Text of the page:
“Jesus came to his hometown, and his disciples followed him. On the sabbath he began to teach in the synagogue, and many who heard him were astounded. They said, ‘Where did this man get all this? What is this wisdom that has been given to him? What deeds of power are being done by his hands! Is not this the carpenter, the son of Mary and brother of James and Joses and Judas and Simon, and are not his sisters here with us?’” Hello. We know this guy and he’s know Messiah. Didn’t his mamma get pregnant before she was married? Don’t you remember that? My goodness… and Joseph married her anyhow. Can you say, ‘guilty conscious’? Enquiring minds want to know.

Jesus went to Nazareth, his hometown, and the people criticized and scandalized. The negativity bias almost infected the entire community, because we are told that only a few of the sick were healed. However, no sooner had he and the disciples left Nazareth that Jesus began to send the disciples out two-by-two, having given “them authority over the unclean spirits.” What was the result? “They went out and proclaimed that all should repent. They cast out many demons, and anointed with oil many who were sick and cured them.” They had not been infected by the criticism of Nazareth. They continued in faith, believing in Jesus and believing in the authority that he had given them. Nazareth—only a few, but out in the world, at the hands of those who kept the faith—many demons were cast out and many sick were healed.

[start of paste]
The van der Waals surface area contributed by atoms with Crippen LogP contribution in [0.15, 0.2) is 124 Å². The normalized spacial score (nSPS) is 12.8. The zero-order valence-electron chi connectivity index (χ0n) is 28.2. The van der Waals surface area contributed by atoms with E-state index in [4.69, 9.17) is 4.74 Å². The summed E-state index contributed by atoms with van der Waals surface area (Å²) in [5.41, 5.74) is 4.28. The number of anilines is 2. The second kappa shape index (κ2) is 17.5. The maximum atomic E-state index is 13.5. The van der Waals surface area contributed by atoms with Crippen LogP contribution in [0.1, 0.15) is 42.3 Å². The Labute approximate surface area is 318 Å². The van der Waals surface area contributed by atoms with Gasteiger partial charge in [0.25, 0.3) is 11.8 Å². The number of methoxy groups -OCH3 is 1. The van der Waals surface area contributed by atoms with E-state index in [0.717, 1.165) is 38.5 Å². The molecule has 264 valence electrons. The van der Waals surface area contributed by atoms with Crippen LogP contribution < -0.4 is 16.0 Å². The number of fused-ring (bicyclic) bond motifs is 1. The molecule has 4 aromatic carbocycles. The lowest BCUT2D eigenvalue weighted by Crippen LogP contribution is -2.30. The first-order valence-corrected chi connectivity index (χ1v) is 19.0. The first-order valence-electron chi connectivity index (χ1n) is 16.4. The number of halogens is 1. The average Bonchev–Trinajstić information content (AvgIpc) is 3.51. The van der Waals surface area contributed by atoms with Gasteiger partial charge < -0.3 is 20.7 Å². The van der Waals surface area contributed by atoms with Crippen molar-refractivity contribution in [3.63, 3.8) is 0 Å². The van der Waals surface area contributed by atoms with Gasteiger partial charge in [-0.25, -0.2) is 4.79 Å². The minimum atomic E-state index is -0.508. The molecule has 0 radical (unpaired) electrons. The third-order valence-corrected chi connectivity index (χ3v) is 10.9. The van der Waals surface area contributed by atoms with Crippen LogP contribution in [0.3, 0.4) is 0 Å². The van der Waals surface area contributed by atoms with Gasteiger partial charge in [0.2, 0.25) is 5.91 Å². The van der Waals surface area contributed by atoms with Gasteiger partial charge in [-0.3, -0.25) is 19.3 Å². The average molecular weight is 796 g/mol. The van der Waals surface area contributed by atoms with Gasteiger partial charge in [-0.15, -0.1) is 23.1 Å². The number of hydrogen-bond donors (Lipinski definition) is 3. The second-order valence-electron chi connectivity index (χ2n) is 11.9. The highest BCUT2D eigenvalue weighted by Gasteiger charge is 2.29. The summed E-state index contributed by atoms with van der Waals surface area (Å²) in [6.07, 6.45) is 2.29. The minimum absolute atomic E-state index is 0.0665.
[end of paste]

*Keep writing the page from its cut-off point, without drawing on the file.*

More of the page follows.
I’m not talking about having a positive mental attitude. That’s not part of the discussion. What we’re seeing in the disciples is faith—a deep and abiding knowledge in the one who sent them and belief in the authority he had given them. And it is through the giving of the Holy Spirit that this knowledge and authority have been handed down through the generations to God’s Church and to you, his chosen people and royal priesthood. (cf. 1 Peter 2:9) Before he ascended into heaven, Jesus gave the Great Commission: “Go and make disciples of all nations, baptizing them in the name of the Father and of the Son and of the Holy Spirit, and teaching them to obey everything I have commanded you.” (Matthew 28:19-20a) And within you is the potential to fulfill that commission, but what is potential? Merriam-Webster defines it as, “existing in possibility: capable of development into actuality.” Poise your finger above the smooth surface of the water and you have the potential, the possibility of causing ripples that will reach further than you could have imagined, but the ripples will not actually appear until you act and touch. Within you is the possibility, but only the possibility, and the capability given through the Holy Spirit to cause the ripples, that will bring about the fulfillment of the Great Commission, but one of the greatest hinderances to this work will be falling in with the people of Nazareth and allowing the negative to seep in: Jesus was only a really good person. God doesn’t heal like he use to. There are no more miracles. I don’t know how to do this. I’m not good enough. This is too much religion. If I do that, I’ll look like some freak and then… then people will start talking about me. Jesus said, “If the world hates you, keep in mind that it hated me first.” (John 15:18) If they criticized him, they will criticize you.